Friday, July 1, 2011

YA Fantasy: Wildefire by Karsten Knight

Publisher: Simon and Schuster
Date: July 26, 2011
Format: ARC
Acquired: won from publisher's giveaway
Read: for review
Pages: 393
Reading time: three days

From GoodReads: Ashline Wilde is having a rough sophomore year. She’s struggling to find her place as the only Polynesian girl in school, her boyfriend just cheated on her, and now her runaway sister, Eve, has decided to barge back into her life. When Eve’s violent behavior escalates and she does the unthinkable, Ash transfers to a remote private school nestled in California’s redwoods, hoping to put the tragedy behind her. But her fresh start at Blackwood Academy doesn’t go as planned. Just as Ash is beginning to enjoy the perks of her new school—being captain of the tennis team, a steamy romance with a hot, local park ranger—Ash discovers that a group of gods and goddesses have mysteriously enrolled at Blackwood…and she’s one of them. To make matters worse, Eve has resurfaced to haunt Ash, and she’s got some strange abilities of her own. With a war between the gods looming over campus, Ash must master the new fire smoldering within before she clashes with her sister one more time… And when warm and cold fronts collide, there’s guaranteed to be a storm.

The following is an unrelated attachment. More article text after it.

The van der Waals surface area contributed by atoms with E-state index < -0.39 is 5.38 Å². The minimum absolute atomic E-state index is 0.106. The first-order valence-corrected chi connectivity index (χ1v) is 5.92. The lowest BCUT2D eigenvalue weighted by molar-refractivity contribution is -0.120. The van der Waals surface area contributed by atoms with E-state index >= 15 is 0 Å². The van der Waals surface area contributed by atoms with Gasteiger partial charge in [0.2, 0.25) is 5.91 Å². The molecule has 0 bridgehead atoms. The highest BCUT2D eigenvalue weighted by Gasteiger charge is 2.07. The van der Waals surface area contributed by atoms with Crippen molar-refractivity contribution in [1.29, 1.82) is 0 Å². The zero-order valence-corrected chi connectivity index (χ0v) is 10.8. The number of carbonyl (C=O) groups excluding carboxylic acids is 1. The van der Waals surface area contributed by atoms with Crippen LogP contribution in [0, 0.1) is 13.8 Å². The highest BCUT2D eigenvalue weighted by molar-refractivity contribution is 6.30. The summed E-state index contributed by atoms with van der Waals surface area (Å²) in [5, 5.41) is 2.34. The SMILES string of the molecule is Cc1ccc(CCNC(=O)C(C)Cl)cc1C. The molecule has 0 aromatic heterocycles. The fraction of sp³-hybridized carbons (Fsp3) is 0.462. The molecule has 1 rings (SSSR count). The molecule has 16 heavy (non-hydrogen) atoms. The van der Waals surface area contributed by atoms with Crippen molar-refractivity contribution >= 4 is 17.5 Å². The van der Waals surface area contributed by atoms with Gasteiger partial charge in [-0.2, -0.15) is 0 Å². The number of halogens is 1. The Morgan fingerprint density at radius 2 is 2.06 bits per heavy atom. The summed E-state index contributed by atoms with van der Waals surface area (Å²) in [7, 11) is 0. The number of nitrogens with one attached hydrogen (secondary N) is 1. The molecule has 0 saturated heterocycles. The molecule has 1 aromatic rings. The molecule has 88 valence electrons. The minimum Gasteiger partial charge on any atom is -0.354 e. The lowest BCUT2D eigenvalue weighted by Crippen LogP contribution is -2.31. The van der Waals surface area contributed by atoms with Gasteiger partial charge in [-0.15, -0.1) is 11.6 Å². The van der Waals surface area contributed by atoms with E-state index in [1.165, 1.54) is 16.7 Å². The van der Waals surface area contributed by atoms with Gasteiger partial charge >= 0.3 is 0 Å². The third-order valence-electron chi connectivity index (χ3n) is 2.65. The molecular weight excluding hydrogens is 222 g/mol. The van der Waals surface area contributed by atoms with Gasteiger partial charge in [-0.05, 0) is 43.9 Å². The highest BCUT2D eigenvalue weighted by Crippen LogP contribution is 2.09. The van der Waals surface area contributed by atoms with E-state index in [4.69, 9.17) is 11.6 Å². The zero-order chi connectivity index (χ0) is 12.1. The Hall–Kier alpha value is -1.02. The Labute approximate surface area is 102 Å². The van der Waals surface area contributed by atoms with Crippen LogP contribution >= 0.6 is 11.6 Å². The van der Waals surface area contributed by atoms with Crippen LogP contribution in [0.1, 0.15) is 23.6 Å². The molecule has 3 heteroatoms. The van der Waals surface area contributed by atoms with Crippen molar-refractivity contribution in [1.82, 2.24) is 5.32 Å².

My review: Wildefire has the potential to be a great book and a great series. The plotline, though a bit slow in places, holds interest, and this first book sets up a ton of exciting possibilities for sequels. The characters are interesting and diverse; students at a prep school, they come from American, Canadian, Haitian, Egyptian, Japanese, and Polynesian backgrounds, as reflected by the pantheon they eventually find themselves to be part of. The story's creative and engaging, and the future books in the series have soooo many directions they could go in. But...the book was almost ruined for me because of some of the characterizations. Ash and her friends are high school sophomores, yet they're drinking and sleeping around with the maturity of adults who are used to that lifestyle. And for all the weird troubles their powers as gods/goddesses have brought them, you'd think that they'd behave less like stereotypical rich kids. It seemed like Knight was trying to combine two completely different storylines into the novel, the rich snotty prep school students and the confused teens trying to figure out the fantasy world  they've suddenly been thrust into. Maybe the two can be compatible, but in this case it didn't work.

Maturity Factor: Implied sex and profanity.


  1. Very nice review. I like how you touched on the different elements. It's a shame all those "mature" elements were included. One of the reasons I like YA so much is because they tend to be cleaner reads, so it's really disappointing to see YA becoming racier like this.

  2. The content's still not as bad as many books written for adults (the raciness is mostly implied, not graphic), and I think it wouldn't have bothered me quite as much if the characters were at least a few years older. My sophomore year was less than two years ago, and we did not think and act anything like these sophomores.

  3. I'm not sure what I expected from Wildefire...I saw the rave reviews, but I still wasn't completely convinced. The premise sounded a little been there, done that to me. Wow, was I wrong. I discovered from page 1 that this book was something different. Wildefire is something awesome.